Defending religious freedom

is the subject of my Trade Tripper column in this Friday-Saturday issue of BusinessWorld:

Somebody told me during the weekend that a chapel in MalacaƱan Palace was recently padlocked. Consequently, the employees in the offices there are forced to hurry off to farther churches to hear Mass. Now I don’t know if the story is true (and, if so, what the reasons were for shutting the chapel down) but it did make me think on the issue of religious freedom. Of how believers all over the world, whatever their religion, are beginning to assert their rights in relation to their faith.

It’s fair to say that religious freedom is presently under sustained attack. The assaults range from the subtle (as can be seen perhaps in popular sitcoms) to the not so subtle (US President Obama’s HHS Mandate, as well as the Hosanna Tabor case, come to mind). Indeed, hostility towards religion is the one remaining act of discrimination allowed in popular society. It is simply impermissible to question minorities’ demands, terrorists’ entitlement to human rights, and criminals’ need for better treatment. However, to insult, degrade, or otherwise denigrate religious people is completely acceptable. US radio host Rush Limbaugh is now in trouble for calling a woman a "slut" after she publicly admitted to promiscuity and testified in Congress that the government (or employers or her school) should subsidize her sexual activities. Definitely, Limbaugh’s acts are to be condemned but what does this say of a society that prefers to look the other way when it comes to Bill Maher grossly insulting people simply because of their religious beliefs?

The problem has reached such levels that a group of influential religious leaders and academics decided to come out recently with a statement ("In Defense Of Religious Freedom," published in First Things) decrying the fact that "religious freedom is under renewed assault around the world. While the threats to freedom of faith, religious practice, and religious participation in public affairs in Islamist and communist states are widely recognized, grave threats to religious freedom have also emerged in the developed democracies. In the West, certain religious beliefs are now regarded as bigoted. Pastors are under threat, both cultural and legal, for preaching biblical truth. Christian social service and charitable agencies are forced to cease cooperation with the state because they will not bend their work to what Pope Benedict XVI has called the ‘dictatorship of relativism.’"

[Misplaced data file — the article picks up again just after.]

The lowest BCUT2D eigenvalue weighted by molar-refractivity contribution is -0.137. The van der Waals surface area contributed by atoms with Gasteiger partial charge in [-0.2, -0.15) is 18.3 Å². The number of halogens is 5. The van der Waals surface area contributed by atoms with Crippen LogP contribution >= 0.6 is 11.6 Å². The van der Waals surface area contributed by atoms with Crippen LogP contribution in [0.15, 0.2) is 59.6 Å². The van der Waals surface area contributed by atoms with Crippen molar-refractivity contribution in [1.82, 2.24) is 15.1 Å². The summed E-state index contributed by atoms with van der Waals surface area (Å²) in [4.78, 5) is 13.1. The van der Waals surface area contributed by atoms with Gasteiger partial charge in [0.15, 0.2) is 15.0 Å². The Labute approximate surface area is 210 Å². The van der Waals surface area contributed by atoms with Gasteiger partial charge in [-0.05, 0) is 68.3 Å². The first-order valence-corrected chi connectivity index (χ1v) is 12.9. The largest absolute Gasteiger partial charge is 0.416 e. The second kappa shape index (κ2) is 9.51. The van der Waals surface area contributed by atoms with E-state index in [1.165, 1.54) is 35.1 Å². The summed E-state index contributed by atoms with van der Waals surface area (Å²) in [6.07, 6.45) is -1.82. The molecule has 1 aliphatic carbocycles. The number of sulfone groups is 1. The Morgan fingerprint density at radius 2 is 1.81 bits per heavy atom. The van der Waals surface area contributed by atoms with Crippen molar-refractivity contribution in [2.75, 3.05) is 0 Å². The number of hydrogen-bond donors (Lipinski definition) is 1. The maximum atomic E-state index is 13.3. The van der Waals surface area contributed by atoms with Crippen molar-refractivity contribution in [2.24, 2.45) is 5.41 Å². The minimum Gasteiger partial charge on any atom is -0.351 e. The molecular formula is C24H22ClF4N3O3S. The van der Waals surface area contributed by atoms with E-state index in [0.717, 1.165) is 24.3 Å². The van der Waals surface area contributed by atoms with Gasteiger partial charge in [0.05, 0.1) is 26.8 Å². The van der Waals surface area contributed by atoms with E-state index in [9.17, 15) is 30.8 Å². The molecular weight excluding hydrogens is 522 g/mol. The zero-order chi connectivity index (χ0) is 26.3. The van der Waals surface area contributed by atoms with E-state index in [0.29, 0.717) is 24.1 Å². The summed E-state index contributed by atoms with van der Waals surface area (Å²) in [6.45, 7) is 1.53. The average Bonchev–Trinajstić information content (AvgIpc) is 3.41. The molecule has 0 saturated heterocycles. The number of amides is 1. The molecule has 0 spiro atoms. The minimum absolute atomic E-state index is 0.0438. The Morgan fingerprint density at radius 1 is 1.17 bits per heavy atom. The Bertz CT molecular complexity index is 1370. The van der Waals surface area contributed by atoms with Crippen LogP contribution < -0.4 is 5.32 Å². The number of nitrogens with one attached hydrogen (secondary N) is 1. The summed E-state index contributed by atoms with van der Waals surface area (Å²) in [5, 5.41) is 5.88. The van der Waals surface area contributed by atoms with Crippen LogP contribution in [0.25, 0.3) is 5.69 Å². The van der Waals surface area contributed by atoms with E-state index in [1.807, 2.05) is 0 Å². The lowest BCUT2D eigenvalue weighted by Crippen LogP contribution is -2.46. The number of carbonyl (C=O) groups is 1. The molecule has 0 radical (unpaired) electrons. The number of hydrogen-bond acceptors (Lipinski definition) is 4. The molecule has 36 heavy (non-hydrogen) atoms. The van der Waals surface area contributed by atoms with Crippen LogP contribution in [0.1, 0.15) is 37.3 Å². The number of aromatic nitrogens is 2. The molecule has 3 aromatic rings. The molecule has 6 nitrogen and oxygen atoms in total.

However, to violate people’s right to religion is a mistake. As pointed out by Princeton’s Robert George: "Rights are not abstractions. They protect human goods… [and] religion is another irreducible element of the basic human good. Religion is also important to the human good because it shapes how one pursues other human goods, and people order their lives according to religious judgments about religious truths."

The problem is that a substantial number in society wants to limit religious freedom to the mere act of praying in private. As correctly stated by "In Defense Of Religious Freedom": "Proponents of human rights, including governments, have begun to define religious freedom down, reducing it to a bare ‘freedom of worship.’ This reduction denies the inherently public character of biblical religion and privatizes the very idea of religious freedom, a view of freedom such as one finds in those repressive states where Christians can pray only so long as they do so behind closed doors. It is no exaggeration to see in these developments a movement to drive religious belief, and especially orthodox Christian religious and moral convictions, out of public life."

Domestically, our laws support this basic human right. Article III, Section 5 of the Constitution states that "No law shall be made respecting an establishment of religion, or prohibiting the free exercise thereof. The free exercise and enjoyment of religious profession and worship, without discrimination or preference, shall forever be allowed. No religious test shall be required for the exercise of civil or political rights." This proceeds from the principles declared in Article II, Section 6 which declares that "The separation of Church and State shall be inviolable." Note there’s nothing that says citizens (including government officials) are prohibited to act according to the tenets of their faith. Instead, the Constitution, rather than discouraging religions, actually supports it by mandating tolerance for all religions and encourages the advocacy (or proselytism) of the same.

As cogently put by "In Defense Of Religious Freedom": "In sum, religious freedom has both personal and public dimensions. It is grounded in the dignity of the human person as possessed of a thirst for the truth and a capacity to know it. The state that recognizes religious freedom as inherent and inalienable, a civil right protected by law, thereby acknowledges its incompetence over the sanctuary of human conscience. Religious freedom is fundamental both to the freedom of the individual human person and to the sustaining of just and limited governments."

A people (or government) that doesn’t care for religious freedom won’t care much about anything else at all.